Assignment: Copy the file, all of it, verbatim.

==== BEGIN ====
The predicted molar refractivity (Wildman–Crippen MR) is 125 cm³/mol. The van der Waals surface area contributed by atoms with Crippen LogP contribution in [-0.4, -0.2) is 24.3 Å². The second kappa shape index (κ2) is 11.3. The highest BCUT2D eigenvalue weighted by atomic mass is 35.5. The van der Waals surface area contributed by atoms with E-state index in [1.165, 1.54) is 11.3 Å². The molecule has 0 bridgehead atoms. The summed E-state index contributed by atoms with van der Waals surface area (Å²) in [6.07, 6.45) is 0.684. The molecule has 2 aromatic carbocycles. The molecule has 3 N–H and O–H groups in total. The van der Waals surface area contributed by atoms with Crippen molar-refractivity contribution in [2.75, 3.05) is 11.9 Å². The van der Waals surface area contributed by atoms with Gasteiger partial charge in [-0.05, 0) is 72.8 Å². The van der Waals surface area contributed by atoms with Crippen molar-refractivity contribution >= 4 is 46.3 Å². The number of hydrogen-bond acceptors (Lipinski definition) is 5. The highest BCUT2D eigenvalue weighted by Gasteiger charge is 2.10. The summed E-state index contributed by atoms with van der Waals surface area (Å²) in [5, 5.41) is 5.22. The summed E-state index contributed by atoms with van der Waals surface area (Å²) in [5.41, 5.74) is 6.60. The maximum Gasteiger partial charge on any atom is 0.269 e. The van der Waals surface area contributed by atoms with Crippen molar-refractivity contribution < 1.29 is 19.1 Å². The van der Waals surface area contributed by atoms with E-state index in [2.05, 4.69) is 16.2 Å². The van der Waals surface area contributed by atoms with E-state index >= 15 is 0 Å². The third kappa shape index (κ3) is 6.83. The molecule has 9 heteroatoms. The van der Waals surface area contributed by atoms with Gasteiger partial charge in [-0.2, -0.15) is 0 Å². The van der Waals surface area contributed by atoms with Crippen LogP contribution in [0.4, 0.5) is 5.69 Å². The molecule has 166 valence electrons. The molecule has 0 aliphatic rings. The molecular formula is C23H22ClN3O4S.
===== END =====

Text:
The predicted molar refractivity (Wildman–Crippen MR) is 125 cm³/mol. The van der Waals surface area contributed by atoms with Crippen LogP contribution in [-0.4, -0.2) is 24.3 Å². The second kappa shape index (κ2) is 11.3. The highest BCUT2D eigenvalue weighted by atomic mass is 35.5. The van der Waals surface area contributed by atoms with E-state index in [1.165, 1.54) is 11.3 Å². The molecule has 0 bridgehead atoms. The summed E-state index contributed by atoms with van der Waals surface area (Å²) in [6.07, 6.45) is 0.684. The molecule has 2 aromatic carbocycles. The molecule has 3 N–H and O–H groups in total. The van der Waals surface area contributed by atoms with Crippen molar-refractivity contribution in [2.75, 3.05) is 11.9 Å². The van der Waals surface area contributed by atoms with Gasteiger partial charge in [-0.05, 0) is 72.8 Å². The van der Waals surface area contributed by atoms with Crippen molar-refractivity contribution >= 4 is 46.3 Å². The number of hydrogen-bond acceptors (Lipinski definition) is 5. The highest BCUT2D eigenvalue weighted by Gasteiger charge is 2.10. The summed E-state index contributed by atoms with van der Waals surface area (Å²) in [5, 5.41) is 5.22. The summed E-state index contributed by atoms with van der Waals surface area (Å²) in [5.41, 5.74) is 6.60. The maximum Gasteiger partial charge on any atom is 0.269 e. The van der Waals surface area contributed by atoms with Crippen molar-refractivity contribution < 1.29 is 19.1 Å². The van der Waals surface area contributed by atoms with E-state index in [2.05, 4.69) is 16.2 Å². The van der Waals surface area contributed by atoms with E-state index >= 15 is 0 Å². The third kappa shape index (κ3) is 6.83. The molecule has 9 heteroatoms. The van der Waals surface area contributed by atoms with Gasteiger partial charge in [-0.2, -0.15) is 0 Å². The van der Waals surface area contributed by atoms with Crippen LogP contribution in [0.4, 0.5) is 5.69 Å². The molecule has 166 valence electrons. The molecule has 0 aliphatic rings. The molecular formula is C23H22ClN3O4S.